So continues the manic cycle of commercial air service in Klamath. When Horizon Airlines pulled out of Klamath in 2008, local leaders were alarmed and begged United Airlines to fill the void. A lot of people thought Horizon wasn’t the greatest airline and wanted something better. United taunted the community and exploited their position by extorting bribe money (aka subsidies) for the privilege of their expensive services. Jeld Wen, the City, the County and others ponied up $800.000 initially and other untallied funds subsequently worked their way to United. Last year, Klamath Falls and County Tourism received $150,000 from the federal government for marketing the flights. This was essentially free marketing money for United Airlines.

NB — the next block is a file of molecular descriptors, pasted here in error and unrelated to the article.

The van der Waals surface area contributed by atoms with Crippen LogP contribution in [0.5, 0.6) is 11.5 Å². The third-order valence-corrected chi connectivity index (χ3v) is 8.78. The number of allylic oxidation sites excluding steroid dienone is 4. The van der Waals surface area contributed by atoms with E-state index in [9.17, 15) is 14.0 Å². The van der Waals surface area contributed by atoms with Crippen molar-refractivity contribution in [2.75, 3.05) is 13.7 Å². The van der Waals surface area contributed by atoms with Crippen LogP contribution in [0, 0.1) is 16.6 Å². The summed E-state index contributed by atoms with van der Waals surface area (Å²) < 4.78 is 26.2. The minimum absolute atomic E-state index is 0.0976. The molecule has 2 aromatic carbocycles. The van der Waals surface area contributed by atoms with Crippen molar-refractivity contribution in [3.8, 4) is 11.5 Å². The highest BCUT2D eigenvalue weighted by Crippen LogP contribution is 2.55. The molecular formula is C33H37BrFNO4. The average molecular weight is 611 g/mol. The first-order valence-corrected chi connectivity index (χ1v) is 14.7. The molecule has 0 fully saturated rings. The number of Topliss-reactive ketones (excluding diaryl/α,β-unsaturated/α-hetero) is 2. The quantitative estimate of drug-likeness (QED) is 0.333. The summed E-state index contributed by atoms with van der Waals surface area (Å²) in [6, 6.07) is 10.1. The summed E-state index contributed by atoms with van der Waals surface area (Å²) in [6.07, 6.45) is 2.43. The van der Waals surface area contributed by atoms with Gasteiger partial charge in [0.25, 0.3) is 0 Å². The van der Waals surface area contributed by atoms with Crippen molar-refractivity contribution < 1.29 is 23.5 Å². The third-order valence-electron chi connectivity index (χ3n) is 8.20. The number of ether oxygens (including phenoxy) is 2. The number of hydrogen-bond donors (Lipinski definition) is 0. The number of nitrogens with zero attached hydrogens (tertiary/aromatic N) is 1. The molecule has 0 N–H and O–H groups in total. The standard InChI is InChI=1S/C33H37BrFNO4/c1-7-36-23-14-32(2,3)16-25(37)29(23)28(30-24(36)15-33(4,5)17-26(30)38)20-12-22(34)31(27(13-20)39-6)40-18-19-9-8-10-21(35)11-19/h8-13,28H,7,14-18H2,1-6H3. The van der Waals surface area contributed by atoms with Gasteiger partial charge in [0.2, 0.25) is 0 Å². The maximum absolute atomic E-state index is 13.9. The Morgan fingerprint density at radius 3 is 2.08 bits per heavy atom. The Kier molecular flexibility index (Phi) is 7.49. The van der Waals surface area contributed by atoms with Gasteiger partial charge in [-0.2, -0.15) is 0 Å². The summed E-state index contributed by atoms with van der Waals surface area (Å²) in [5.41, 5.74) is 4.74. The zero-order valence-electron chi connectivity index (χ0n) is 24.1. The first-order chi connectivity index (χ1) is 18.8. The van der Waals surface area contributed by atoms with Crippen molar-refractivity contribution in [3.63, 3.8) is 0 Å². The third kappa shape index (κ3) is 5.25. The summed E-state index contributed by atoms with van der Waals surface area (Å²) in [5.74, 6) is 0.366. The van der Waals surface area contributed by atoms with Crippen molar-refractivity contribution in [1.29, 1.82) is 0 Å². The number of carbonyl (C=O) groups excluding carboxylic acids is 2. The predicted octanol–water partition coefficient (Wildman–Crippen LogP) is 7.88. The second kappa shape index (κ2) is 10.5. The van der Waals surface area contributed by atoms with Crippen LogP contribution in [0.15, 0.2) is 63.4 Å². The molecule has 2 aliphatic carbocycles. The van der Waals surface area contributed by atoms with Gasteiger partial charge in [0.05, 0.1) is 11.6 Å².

Apparently the local leaders so hell bent on retaining United rarely flew the San Francisco leg they were so concerned in securing. Had they themselves flown to San Francisco and back, they would have understood that no level of marketing could attract and retain travelers who have felt tortured by the San Francisco to Klamath flight experience.
Keep in mind that Skywest is United. The contracts are United, the station at the airport is United, the booking and scheduling is United. Most of what customers complain about is under United’s control. United’s terrible reputation is pervasive. In 2013, United Airlines placed dead last in the American Customer Satisfaction Index, a national review implemented by the University of Michigan. In another study, sponsored by Purdue University in Indiana and by Wichita State, United Airlines also scored dead last.
THE BLIND LEADING THE STUPID
The so-called ‘leaders’ on this issue that are constantly quoted in the region’s only newspaper, the Herald and News, have much to say about the air service. Here are some examples from a Herald article printed April 8, 2014…